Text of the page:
In honor of the impending release of the upcoming comic book adaptation The Wolverine, I have decided to write about the previous installment in Wolverine’s film oeuvre. X-Men has been a popular film franchise since the first movie topped the box office during the summer of 2000, spawning a series of sequels (which include next summer’s much anticipated Days of Future Past) and largely reviving interest in adapting comic books for the big screen. A film adaptation of one of the most popular comic book characters in the Marvel canon should have been an enormous hit, but X-Men Origins: Wolverine grossed less than the two previous X-Men films, and led to a four-year lull in the Wolverine film spin-off franchise. So, what exactly went wrong?
Wolverine has long been one of, if not the, most popular comic book characters. The first three X-Men films largely revolved around him as a centralized figure. The first film featured a growing bond between Rogue and Wolverine, who were both new to the group and thusly outsiders. The second film explored Wolverine’s connection to Col. Stryker, featuring Stryker as the main antagonist of the movie. X-Men: The Last Stand largely revolved around the relationship between Wolverine and would-be love interest Jean Grey, who had been reborn as the dark, villainous Phoenix. Having devoted so much screen time already to the character, an entire movie based around the origins of Wolverine might not have been such a great idea from the start. There is only so much of a character a film can feature before it just starts to get old and boring, and in many places X-Men Origins: Wolverine really feels sluggish and boring (and dumb).
X-Men Origins: Wolverine has been a punching bag of a movie since its release during the summer movie season of 2009. The film was met with an overwhelmingly negative reception, from both critics and audiences. On the critical end, the film garnered largely negative reviews (scoring a cumulative 38% on Rotten Tomatoes), and it was also met with scorn online by many comic book fans, who decried the treatment of fan favorite side characters like Deadpool and Gambit. Though Hugh Jackman and Liev Schreiber were both praised for their roles as Wolverine and arch-villain Sabretooth, the two men ultimately couldn’t save the production’s mostly negative reception. It didn’t help that X-Men Origins: Wolverine also had an incredibly troubled production, which included a lengthy shooting schedule, tension between Fox executives and director Gavin Hood, and an online leak of a nearly finished print of the film that was downloaded millions of times months before the movie’s summer release date.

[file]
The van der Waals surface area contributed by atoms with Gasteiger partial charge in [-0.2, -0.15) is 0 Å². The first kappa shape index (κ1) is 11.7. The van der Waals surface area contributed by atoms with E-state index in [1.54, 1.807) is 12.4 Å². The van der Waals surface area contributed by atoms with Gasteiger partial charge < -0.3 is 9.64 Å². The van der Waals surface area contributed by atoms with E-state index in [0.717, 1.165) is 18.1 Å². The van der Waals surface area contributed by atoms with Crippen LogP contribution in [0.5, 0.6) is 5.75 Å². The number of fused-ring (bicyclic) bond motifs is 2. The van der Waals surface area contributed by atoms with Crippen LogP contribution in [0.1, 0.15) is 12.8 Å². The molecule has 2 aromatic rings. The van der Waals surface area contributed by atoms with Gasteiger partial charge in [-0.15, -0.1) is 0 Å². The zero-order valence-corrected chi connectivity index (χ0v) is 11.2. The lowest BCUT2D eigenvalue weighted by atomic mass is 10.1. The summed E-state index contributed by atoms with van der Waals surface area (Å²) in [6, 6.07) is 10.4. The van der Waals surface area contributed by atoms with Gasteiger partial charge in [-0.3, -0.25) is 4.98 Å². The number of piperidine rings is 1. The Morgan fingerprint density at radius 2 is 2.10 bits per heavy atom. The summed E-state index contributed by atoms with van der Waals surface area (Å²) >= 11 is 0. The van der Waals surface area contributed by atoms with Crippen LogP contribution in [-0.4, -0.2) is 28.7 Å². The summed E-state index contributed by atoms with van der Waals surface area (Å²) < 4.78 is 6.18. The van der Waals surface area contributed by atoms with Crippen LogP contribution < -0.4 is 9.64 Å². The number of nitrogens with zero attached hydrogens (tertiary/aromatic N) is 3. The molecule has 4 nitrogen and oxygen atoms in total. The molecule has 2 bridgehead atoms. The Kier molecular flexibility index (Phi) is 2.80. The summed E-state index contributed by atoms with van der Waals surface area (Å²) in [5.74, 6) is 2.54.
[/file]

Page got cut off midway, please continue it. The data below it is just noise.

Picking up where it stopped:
On opening weekend, X-Men Origins: Wolverine debuted to lower numbers than Fox anticipated. The studio publicly blamed a leaked, nearly completed version of the film for the lower box office gross. In March of 2009, a leaked version of the movie began appearing online, and was subsequently downloaded millions of times. At least one reporter, Roger Friedman, reviewed the film from this incomplete, illegally shared workprint, and was notably fired for doing so (ironically, he worked for Fox News). In addition to the leaked version of the film, X-Men Origins: Wolverine also had to contend with a real-life illness, the much publicized H1N1 or “Swine Flu” virus, that had been rolling through various countries all spring long. Pundits estimated that the film lost millions in potential dollars due to this outbreak.
I noted earlier that X-Men Origins: Wolverine feels kind of sluggish in places. The script for the film was originally written by David Benioff, known primarily these days for adapting Game of Thrones for HBO. Benioff is credited as screenwriter along with Skip Woods, who rewrote the script. Skip Woods is largely known for writing incredibly bad screenplays, including the script to the recently-released, dreadfully dire sequel A Good Day to Die Hard. Even after Woods’ rewrite, Fox brought on two additional writers to contribute to the script as well. The shooting script for X-Men Origins: Wolverine was clearly a case of too many cooks in the kitchen, leaving the film with a sluggish feel that is also over-stuffed, muddled, and needlessly confusing. Take for instance the opening scene to the film, where a young Wolverine, named James for some reason, kills the man who turns out to be his father. The scene should be powerful and dramatic, but comes off as a confused mess of a moment. Four years and many viewings later, and I’m still not exactly sure what was going on there.